1. The lack of existence of a problem-GM tag as opposed to a problem-players tag makes the same assumption that you imply exists by its existence. There is clearly a school of RPGing in which the GM stands as a sort of adversary against the players, the rules to be used are the RAW, and both "sides" adhere to them. While it's not my own ideal style of play, it certainly exists. It's not necessarily a style I prefer to play but I think the site does a disservice by denying its existence.

    This is kind of a tough point to "grok", I apologize, but the issue that I am getting at here is that to a large extent language speaks the people. In other words, if we don't have a term for something, it won't be used. To that end, what I fear is that by replacing "problem-GM/player" with problem-at-the-table", we will be obliquely cutting off responses from players in "it's my way or the highway" style games because they assume that since we don't even have a word for problem GMs they must not be a "thing".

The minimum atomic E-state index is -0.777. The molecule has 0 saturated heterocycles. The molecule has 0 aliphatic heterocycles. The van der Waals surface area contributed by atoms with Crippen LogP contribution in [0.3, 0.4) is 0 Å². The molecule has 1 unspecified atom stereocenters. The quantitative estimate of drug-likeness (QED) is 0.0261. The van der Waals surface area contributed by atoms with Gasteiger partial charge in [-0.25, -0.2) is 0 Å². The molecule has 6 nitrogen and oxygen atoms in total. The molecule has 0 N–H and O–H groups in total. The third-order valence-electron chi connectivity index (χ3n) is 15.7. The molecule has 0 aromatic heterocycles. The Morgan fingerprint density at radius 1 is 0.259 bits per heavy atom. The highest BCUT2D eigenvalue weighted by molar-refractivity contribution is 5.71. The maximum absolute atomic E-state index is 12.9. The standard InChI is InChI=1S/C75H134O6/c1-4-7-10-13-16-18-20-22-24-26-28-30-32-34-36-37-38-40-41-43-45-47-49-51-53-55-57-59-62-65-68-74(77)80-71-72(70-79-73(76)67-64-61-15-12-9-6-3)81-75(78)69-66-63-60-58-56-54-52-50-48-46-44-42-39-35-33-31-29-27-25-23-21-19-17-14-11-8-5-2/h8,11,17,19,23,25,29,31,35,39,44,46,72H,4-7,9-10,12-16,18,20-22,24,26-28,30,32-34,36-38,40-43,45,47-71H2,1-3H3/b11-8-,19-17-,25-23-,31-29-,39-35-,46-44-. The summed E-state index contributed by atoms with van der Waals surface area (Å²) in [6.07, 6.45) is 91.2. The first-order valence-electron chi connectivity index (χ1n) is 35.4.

2. I understand your point here but I think a tag like "problem-behavior" doesn't necessarily get at the particular issue a lot of folks want to get at when they use the tags. For example:

    How to handle a 'power-GM'?

    To a new player, "problem-GM" in this case may as well mean "I have a problem with this particular GM". The player doesn't know if it's a behavior issue or if it's just how the game is played, and since the whole point of the site is to answer these kinds of questions, I think the current vocabulary is useful.